latter must cast some light, however oblique, on PIE and later Indo-European society. In Vedic India 
the craftsman may well have enjoyed privileges, such as his role in the sacrificial ritual, setting him 
rather apart from the main community, the priests, warriors and farmers. These are sometimes envisaged 
as the backbone of PIE society, too uncritically supposed to be founded on a tripartite structure (Mallory 
1989: 131; Zimmer 1990a: 313). One argument discerns this tripartite social structure in a treaty of 
c.1380 BC between Mitanni and the Hittite kingdom, enlisting the aid of the Indie gods Mitra, Varuna, 
the war god Indra and the Nasatyas (Dumezil 1958). Vedic India, however, was not the same as the 
PIE Pontic-Caspian homeland. For one thing, there is no hint in the latter of the presence of a fourth 
class, the sudras, the non-Aryan conquered indigenous population of India. 

Weapons do not occur in enough variety and quantity in the Yamnaya cultural context to provide 
clear archaeological indications of a prominent military class in PIE society. Nor can such evidence be 
detected in the largely contemporary Hurrian society of the ETC cultural zone to the south. Yet the 
PIE population, as indeed the Hurrians soon afterwards, possessed those two means for initial expansion, 
the horse and the wheeled vehicle. As mentioned above, the dispersal from the PIE homeland began 
from the later fourth millennium BC but not earlier. What more likely stimulus for such a dispersal, 
even if its precise form eludes us, than contact with the thrusting entrepreneurs of the Late Uruk Sumerian 
cities and their outposts (Algaze 1 989) ? Many historical parallels show that sudden awareness of 
richer, more sophisticated societies is a powerful incentive to leave home in search of wealth. 

By the second millennium BC these movements by early Indo-Europeans would have been greatly 
restricted but for the enhancement of the advantage of abundant supplies of horses, in the development 
of that formidable weapon of war, the horse-drawn chariot. Of light construction with spoked wheels, 
manoevrable on the battlefield, this was in no way comparable with the solid-wheeled ox-carts and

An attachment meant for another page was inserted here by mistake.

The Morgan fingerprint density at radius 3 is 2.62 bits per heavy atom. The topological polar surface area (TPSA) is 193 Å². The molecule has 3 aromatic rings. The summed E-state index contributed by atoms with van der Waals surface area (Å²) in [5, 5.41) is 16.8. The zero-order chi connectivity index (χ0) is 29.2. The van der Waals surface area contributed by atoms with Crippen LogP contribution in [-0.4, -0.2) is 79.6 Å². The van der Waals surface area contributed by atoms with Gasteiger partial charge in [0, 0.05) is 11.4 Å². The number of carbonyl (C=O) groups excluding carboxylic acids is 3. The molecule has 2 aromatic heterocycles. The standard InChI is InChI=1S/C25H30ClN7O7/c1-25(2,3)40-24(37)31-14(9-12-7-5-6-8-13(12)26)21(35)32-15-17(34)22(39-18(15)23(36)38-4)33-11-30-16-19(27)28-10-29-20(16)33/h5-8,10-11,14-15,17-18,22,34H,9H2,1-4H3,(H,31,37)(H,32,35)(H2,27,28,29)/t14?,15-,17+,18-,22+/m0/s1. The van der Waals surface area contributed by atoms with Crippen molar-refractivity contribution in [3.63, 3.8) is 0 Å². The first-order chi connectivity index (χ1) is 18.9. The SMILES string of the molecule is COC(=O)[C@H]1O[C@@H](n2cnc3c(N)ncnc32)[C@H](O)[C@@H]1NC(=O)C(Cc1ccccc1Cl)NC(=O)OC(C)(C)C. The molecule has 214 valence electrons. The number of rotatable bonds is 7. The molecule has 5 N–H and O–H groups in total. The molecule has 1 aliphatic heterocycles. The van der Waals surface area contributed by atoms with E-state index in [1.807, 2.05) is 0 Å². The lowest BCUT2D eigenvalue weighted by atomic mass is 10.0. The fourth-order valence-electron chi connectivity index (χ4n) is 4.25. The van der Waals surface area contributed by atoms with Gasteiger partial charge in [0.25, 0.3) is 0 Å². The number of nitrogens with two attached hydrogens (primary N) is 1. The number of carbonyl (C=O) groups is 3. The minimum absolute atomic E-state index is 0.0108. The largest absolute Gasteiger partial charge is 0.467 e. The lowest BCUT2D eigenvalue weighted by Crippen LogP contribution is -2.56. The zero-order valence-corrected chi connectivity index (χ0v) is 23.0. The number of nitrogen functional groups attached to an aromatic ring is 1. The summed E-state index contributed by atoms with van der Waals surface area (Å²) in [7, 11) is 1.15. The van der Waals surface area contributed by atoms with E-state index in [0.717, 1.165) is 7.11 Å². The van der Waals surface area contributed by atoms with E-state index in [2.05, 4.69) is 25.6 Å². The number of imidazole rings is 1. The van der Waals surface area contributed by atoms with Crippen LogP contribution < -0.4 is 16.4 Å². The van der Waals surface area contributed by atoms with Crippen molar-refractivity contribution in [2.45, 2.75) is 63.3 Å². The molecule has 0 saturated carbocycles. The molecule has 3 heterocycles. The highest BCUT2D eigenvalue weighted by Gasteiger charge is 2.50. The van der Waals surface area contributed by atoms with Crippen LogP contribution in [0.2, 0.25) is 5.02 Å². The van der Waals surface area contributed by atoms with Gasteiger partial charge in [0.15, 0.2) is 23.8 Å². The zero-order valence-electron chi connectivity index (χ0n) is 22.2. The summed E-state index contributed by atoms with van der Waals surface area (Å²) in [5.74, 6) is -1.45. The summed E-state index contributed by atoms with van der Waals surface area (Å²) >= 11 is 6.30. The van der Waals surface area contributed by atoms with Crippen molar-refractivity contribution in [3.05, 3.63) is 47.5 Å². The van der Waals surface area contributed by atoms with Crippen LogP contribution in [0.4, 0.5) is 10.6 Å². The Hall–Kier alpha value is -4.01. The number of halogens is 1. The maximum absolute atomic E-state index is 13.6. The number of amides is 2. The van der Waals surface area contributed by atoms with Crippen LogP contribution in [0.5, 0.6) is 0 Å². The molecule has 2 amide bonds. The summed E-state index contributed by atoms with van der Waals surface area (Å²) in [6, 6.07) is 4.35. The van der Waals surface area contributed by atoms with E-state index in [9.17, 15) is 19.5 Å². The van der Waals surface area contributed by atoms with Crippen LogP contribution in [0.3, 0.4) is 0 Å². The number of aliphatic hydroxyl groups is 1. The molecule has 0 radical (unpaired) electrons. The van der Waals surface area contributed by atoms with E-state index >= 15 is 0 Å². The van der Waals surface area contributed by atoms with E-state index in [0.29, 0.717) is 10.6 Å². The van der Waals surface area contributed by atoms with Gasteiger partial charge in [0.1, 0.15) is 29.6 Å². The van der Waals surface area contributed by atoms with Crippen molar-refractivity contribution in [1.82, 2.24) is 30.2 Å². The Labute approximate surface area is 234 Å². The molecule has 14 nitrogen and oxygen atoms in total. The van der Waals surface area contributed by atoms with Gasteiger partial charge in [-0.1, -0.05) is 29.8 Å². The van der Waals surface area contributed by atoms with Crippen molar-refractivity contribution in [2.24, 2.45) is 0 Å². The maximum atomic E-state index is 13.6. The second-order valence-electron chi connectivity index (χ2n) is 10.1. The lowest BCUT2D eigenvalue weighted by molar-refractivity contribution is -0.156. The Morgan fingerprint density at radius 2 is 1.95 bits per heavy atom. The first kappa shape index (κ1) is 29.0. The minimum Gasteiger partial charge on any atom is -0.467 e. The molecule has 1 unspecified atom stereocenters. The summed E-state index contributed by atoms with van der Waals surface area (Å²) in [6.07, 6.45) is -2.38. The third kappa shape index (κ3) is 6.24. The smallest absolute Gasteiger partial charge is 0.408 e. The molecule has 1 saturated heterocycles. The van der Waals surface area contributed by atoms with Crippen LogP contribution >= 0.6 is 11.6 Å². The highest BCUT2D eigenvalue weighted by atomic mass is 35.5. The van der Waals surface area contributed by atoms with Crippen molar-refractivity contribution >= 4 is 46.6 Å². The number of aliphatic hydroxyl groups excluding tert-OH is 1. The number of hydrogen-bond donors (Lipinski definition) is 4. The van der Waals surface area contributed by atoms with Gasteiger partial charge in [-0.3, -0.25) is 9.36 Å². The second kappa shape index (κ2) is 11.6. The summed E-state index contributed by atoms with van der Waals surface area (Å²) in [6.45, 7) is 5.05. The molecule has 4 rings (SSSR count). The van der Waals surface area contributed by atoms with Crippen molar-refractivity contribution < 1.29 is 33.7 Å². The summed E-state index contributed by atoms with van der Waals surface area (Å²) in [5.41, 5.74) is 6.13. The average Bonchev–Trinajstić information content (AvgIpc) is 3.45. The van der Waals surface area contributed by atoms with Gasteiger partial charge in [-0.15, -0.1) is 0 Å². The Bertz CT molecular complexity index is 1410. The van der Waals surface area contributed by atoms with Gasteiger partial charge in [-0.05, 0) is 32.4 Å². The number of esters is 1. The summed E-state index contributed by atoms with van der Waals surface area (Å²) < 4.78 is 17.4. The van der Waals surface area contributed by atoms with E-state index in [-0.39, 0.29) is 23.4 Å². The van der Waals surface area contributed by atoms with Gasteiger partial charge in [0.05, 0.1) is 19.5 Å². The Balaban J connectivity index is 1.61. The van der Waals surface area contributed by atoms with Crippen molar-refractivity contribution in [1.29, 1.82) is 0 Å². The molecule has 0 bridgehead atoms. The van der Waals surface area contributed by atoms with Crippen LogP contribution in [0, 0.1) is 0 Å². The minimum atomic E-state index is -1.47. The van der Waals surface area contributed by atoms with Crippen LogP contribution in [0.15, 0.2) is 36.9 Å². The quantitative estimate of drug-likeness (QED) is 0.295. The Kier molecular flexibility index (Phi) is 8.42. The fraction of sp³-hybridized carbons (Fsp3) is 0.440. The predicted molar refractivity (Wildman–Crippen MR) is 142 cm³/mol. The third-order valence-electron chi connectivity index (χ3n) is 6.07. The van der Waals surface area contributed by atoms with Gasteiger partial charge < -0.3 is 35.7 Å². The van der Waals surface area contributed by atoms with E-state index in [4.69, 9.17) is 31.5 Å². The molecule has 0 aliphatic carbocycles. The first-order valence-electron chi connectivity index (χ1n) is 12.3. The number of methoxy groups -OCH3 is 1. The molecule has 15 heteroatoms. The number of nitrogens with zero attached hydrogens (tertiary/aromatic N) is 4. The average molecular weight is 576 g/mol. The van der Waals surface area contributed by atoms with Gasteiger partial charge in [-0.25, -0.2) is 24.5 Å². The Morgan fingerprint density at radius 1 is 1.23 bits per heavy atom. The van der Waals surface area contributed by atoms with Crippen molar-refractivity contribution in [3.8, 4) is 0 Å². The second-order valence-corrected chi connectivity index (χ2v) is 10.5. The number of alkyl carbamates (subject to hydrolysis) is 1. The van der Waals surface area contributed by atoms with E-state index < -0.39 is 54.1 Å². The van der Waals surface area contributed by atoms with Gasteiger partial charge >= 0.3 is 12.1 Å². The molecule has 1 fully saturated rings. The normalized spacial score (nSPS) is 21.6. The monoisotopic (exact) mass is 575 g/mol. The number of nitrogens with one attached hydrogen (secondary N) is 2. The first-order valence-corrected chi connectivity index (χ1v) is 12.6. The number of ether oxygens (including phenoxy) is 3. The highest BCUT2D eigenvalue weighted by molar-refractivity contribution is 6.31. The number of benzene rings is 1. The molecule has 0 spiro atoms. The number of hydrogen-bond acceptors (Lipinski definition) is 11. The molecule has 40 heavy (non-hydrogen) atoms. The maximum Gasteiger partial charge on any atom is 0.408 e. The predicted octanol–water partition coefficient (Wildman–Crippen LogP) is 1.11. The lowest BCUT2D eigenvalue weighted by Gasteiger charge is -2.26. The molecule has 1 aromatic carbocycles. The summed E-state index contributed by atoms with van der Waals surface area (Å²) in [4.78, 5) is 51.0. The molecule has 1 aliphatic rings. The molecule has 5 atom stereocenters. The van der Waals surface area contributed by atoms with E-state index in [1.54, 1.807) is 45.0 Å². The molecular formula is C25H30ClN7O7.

wagons of the PIE homeland and in Sumer, the land of their adoption. As is well known, it was an 
Indie (Indo- Aryan) element which brought the disciplined use of chariotry to the kingdom of Mitanni, 
though their presence cannot be proved before the fifteenth century BC (Mallory 1 989: 38). Linguistic 
evidence, however, implies an earlier period for the arrival of these Indo-Aryans in north Syria. The 
rapid dissemination across the Near East, including Egypt, of the horse-drawn chariot is attested from 
c. 1700 BC. The argument is between those suggesting an independent development of the Near Eastern 
chariot from the heavy, disc- wheeled ox-cart (Littauer and Crouwel 1979: 68-71) and supporters of an 
Indo-European, specifically Indo-Aryan, origin. The wide dispersal of Indo-European words for 'wheel' 
(ratha, rota etc.), 'shaft-pole', 'axle', 'yoke' and 'harness' has influenced discussion (Mallory 1989: 
275-6; contra Renfrew 1987: 86). Perhaps it would be wiser to make a contrast simply between a 
Near Eastern and an intrusive origin, the latter not exclusively Indo-European. 

The archaeological evidence, though not abundant, may be said to support the argument for an 
intrusive, non-Near Eastern origin of the chariot, while the remarkable rapidity of its spread in the early 
second millennium BC also suggests its importation. The crucial innovation was the spoked wheel, 
widely attested in New Kingdom Egypt, known to have imported horses and chariots from Mitanni. At 
one time it seemed as if the earliest occurrence of the spoked wheel in the highland zone of the Near East 
was on some of the wagons buried with other, disc-wheeled wooden vehicles in Armenia, at Lchashen 
beside Lake Sevan. While these prove the wood-working skills of the local cartwrights, their dating is 
late, around the thirteenth century BC. The writer can no longer uphold his suggestion of the introduction 
of these vehicles to the Sevan area from Mitanni (Burney and Lang 1971: 105-6). The seven chariots 
among the fifty wheeled vehicles depicted in the rock drawings of the Syunik district in western Armenia 

186 Charles BURNEY 

cannot be dated more precisely than to the second millennium BC. Moreover, they represent chariots 
— distinguished from the carts by rear rather than central axle — in design not military function, since 
the draught animals, where indicated, are not horses but oxen (Piggott 1983: 78-82). More relevant is 
the occurrence far to the north-east, on the Sintashta River in the southern Urals, of a cemetery where 
five timber-lined graves were excavated in 1972, revealing impressions in the soil of chariots with 
spoked wheels, having diameters of 0.90m. to 1 .00m. There is also abundant evidence of horse sacrifice, 
with seven in one tomb (Piggott 1983: 91-2). The cultural context is Andronovo, thus dateable from 
the early second millennium BC: these chariots therefore occur in a vast cultural zone probably comprising 
a number of sub-provinces. Approximately contemporary evidence comes from a Timber-Grave Kurgan 
cemetery near Saratov on the lower Volga, where a chariot with spoked wheels is incised on a pot 
(Piggott 1983: 92-3). 

The wider significance of these Andronovo and Srubnaya (Timber-Grave) finds is that they can